The following is a simple example for Switch statement

var value:String = ""
switch(value){
case "Case 1":
print("case 1")
case "Case 2":
print("case 2")
case "Case 3":
print("case 3")
default:
break
}

In swift the switch case must be exhaustive, ie., all the cases that a switch case would encounter need to be considered and implemented inside the switch or else compiler would throw an error. In the above example the default implementation makes switch exhaustive.

Optional binding, ?? operator , guard keyword

In our Part 1 of this series we talked about optional and its unwrapping, Optional binding and usage of guard keyword is another way to access the value from an optional type.

Let look into optional binding and the following code show the same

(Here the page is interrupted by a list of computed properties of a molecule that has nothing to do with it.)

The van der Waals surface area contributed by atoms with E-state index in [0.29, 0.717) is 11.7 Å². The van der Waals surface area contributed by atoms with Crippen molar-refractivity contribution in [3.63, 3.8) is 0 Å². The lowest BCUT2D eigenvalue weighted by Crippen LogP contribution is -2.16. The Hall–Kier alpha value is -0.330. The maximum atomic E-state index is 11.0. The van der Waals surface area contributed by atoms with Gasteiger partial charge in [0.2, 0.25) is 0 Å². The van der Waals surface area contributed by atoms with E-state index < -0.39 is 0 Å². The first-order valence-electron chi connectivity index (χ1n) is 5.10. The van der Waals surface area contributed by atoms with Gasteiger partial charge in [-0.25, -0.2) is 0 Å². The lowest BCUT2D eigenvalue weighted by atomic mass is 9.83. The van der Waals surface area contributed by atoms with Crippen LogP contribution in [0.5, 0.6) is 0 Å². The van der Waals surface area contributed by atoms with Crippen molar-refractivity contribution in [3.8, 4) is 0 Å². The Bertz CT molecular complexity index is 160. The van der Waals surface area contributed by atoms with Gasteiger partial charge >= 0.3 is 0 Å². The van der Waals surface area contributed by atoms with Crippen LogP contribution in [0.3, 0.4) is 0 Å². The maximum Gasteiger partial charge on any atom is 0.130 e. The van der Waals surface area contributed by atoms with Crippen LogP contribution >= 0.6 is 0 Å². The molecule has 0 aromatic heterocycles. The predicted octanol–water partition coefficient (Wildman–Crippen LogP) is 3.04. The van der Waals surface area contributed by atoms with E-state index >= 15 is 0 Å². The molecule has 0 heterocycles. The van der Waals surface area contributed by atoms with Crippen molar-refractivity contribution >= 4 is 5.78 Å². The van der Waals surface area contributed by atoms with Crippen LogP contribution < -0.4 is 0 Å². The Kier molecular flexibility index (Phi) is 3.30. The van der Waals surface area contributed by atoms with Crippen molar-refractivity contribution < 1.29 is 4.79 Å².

var someOptionalValue:String? = nil
someOptionalValue = "Hello "
if let value = someOptionalValue{
print(value)
}
someOptionalValue = nil
if let value = someOptionalValue{
print(value)
}else{
print("the value is nil")
}

In the above code we can see that we have used if-let syntax and the value of the string variable someOptionalValue have been accessed and assigned to the “value” literal . Inside the if-let block the “value ” literal could be used instead of “someOptionalValue” literal. If the someOptionalValue is nil then the if-let block will not be executed and in this case we can use an else block if required.

Please note that the above code, using if-let syntax, does the function of nil check using if statement and unwraps optional value at the same time and the only shortcoming of using this would seem to be the scope of the unwrapped variable to be restricted inside the if-let block.